Abatacept (Orencia):20 Injection/Infusion
Drug class: selective T cell costimulation modulator, DMARD, immunomodulator
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Explore This IssueApril 2019
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Warnings & Precautions
- Concomitant use with a TNF blocker can increase the risk of (serious) infections. Discontinue abatacept if a serious infection occurs.
- Anaphylaxis or anaphylactoid reactions can occur after the first infusion and can be life threatening. Appropriate medical support should be immediately available in the event of a reaction. Post-marketing experience notes at least one case of fatal anaphylaxis following the first abatacept infusion. Following an anaphylactic or other serious allergic reaction, abatacept administration should be stopped immediately, with appropriate therapy instituted. Abatacept should be permanently discontinued.
- Patients with a history of recurrent infections or underlying conditions predisposing them to infections may experience more infections.
- Screen for latent TB prior to initiating therapy. Patients testing positive should be treated prior to initiating abatacept.
- Live vaccines should not be given concurrently or within three months of abatacept discontinuation.
- Based on its mechanism of action, abatacept may blunt the effectiveness of some immunizations.
- Chronic obstructive pulmonary disease (COPD) patients may develop more frequent adverse respiratory events.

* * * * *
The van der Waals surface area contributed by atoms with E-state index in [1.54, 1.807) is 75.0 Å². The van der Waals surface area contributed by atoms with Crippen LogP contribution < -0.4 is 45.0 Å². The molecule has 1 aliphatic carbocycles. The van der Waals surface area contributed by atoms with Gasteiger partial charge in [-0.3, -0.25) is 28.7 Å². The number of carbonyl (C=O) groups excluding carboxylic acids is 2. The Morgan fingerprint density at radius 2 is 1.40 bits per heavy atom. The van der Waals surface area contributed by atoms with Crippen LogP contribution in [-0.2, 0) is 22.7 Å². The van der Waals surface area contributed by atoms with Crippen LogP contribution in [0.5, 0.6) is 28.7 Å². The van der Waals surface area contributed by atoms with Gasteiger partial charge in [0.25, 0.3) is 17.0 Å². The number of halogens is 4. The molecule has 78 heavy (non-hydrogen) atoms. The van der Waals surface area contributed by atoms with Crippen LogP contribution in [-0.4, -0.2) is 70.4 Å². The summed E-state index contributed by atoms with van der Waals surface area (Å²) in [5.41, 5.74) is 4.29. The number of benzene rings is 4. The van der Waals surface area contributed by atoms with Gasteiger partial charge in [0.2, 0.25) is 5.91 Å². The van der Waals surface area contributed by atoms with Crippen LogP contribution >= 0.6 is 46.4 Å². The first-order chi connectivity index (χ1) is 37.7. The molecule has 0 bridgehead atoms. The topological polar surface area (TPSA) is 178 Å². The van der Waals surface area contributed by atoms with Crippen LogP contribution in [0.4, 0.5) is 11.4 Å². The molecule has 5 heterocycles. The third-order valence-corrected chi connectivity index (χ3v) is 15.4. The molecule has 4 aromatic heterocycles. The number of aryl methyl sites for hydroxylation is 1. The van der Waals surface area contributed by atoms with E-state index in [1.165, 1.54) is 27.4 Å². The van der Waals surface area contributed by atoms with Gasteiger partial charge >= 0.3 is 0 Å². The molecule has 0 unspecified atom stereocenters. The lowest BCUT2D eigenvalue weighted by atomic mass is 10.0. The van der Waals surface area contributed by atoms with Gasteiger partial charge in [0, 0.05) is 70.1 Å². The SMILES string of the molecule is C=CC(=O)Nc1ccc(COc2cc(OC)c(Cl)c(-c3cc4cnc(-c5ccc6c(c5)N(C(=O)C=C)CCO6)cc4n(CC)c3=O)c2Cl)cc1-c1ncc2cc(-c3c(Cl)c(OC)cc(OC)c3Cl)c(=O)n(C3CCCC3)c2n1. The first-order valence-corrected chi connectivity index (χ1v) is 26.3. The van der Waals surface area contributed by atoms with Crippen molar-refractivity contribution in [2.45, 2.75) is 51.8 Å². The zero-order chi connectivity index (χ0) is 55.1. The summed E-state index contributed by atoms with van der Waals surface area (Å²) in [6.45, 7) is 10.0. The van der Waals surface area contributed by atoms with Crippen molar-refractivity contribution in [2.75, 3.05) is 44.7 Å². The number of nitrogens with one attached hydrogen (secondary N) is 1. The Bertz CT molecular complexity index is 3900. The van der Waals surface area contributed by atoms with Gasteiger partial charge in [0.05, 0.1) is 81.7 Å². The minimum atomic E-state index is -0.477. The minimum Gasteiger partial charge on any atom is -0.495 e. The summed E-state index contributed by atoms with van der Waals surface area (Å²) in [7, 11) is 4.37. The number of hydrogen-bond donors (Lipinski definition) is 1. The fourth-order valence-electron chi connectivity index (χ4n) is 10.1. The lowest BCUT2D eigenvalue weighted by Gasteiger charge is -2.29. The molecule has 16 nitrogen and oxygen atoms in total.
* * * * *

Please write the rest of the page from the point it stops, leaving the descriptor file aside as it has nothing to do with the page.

Commentary: The FDA approved abatacept based on the results of two randomized, controlled trials that involved nearly 600 adults with long-standing PsA. The most common adverse reactions (≥10%) are headache, upper respiratory tract infection, nasopharyngitis and nausea.
Ustekinumab (Stelara):21 Injection
Drug class: monoclonal antibody, interleukin (IL-12/23) inhibitor
Warnings & Precautions
- Serious infections have occurred. Do not start ustekinumab during any clinically important active infection. If a serious infection or clinically significant infection develops, consider discontinuing ustekinumab until the infection resolves.
- Theoretical infection risk—Serious infections from mycobacteria, salmonella and Bacillus Calmette-Guerin (BCG) vaccinations have occurred in patients genetically deficient in IL-12/23. Diagnostic tests for these infections should be considered as dictated by clinical circumstances.
- Evaluate patients for TB prior to initiating treatment with ustekinumab. Initiate treatment of latent TB before administering ustekinumab.
- Ustekinumab may increase malignancy risk. The safety of using ustekinumab in patients with a history of, or a known, malignancy has not been evaluated.
- Anaphylaxis or other clinically significant hypersensitivity reactions may occur.
- Reversible posterior leukoencephalopathy syndrome (RPLS) has been reported in one case. If suspected, treat promptly and discontinue ustekinumab.
- Cases of noninfectious, interstitial pneumonia, eosinophilic pneumonia and cryptogenic organizing pneumonia have been reported during post-
marketing ustekinumab use. If diagnosis is confirmed, discontinue ustekinumab and initiate appropriate treatment.
Commentary: The FDA based its approval on two randomized, controlled trials of more than 900 patients. The study participants had at least five tender and swollen joints and high levels of C-reactive protein (a measure of inflammation), and were not responding to current therapies. The most common adverse reactions (≥3%) are arthralgia and nausea.